Wednesday, October 5, 2011

The Book of Man by William J. Bennett

Bennett has compiled another rich collection of stories in this volume.  This time his focus is on what makes a man a man.  This 517 page book contains hundreds of stories, vignettes, quotes, prayers. . .that adult readers will find interesting as they reflect on the qualities that make great men.

There are writings about men in ancient times as well as modern and each entry gives the reader food for thought as he contemplates what it means to be a man.  Men of various political persuasions, religions, and professions are told about - all with equal admiration from the writer.

Rather than choose a chronological order, Bennett chose to organize the readings according to the following divisions:  Man in War;  Man at Work; Man in Play, Sports and Leisure; Man in the Polis; Man With Woman and Children; and Man in Prayer and Reflection.

This somewhat lose organization allows the reader to pick up the book and begin reading in whatever category he may be interested in at that moment.

I can imagine a person using this book as source of material for inspirational talks in a variety of situations.  This is a book for adults and it will, no doubt, be a book picked up and gleaned from for years by the adults who own it.  I consider it a keeper.

I received this book free from the publisher through the BookSneeze®.com book review bloggers program. The opinions I have expressed are my own.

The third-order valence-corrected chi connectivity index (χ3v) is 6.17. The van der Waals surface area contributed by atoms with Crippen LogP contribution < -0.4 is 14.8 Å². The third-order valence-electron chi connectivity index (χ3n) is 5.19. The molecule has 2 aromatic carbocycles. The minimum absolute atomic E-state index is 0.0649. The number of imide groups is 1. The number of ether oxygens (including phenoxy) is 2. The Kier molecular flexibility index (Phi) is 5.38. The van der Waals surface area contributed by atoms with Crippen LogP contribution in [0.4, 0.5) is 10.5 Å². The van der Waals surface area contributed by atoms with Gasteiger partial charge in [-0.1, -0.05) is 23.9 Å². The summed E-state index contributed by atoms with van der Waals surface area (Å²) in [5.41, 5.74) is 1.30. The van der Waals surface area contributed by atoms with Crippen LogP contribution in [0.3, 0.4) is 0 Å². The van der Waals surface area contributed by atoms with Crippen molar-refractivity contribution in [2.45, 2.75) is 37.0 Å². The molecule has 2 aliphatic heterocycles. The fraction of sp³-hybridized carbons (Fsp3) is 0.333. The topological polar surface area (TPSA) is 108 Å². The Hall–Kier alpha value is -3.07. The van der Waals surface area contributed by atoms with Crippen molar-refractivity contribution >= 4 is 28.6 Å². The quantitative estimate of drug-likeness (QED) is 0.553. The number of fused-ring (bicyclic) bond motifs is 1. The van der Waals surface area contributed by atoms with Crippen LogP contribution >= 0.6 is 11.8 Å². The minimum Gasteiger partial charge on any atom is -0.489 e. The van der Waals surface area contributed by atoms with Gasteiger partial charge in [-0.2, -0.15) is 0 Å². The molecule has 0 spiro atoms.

Saturday, September 24, 2011

Why God Won't Go Away by Alister McGrath

Subtitled:  Is the New Atheism Running on Empty?

I found Alister McGrath to be refreshing and engaging as he took on the “New Atheist” in this book, Why God Won’t Go Away.

Of course there is nothing “new under the sun”, but McGrath explains who the current high-stakes players are in this newest installment of the atheist movement and what their tactics entail (namely ridicule and dismissal, but with militant zeal) which, of course, only serves to shut down conversation, not keep it going.

In contrast, McGrath entertains many questions asked by “new atheists” and gives reasonable responses. In reading this book (and I also recommend watching a debate or two between Alister McGrath and Richard Dawkins and/or Christopher Hitchins – such debates can be found online), one cannot help but see the difference between McGrath’s sensible (even humble) handling of a challenging subject and the defensive and insulting manner in which the “new atheist” tends to handle it.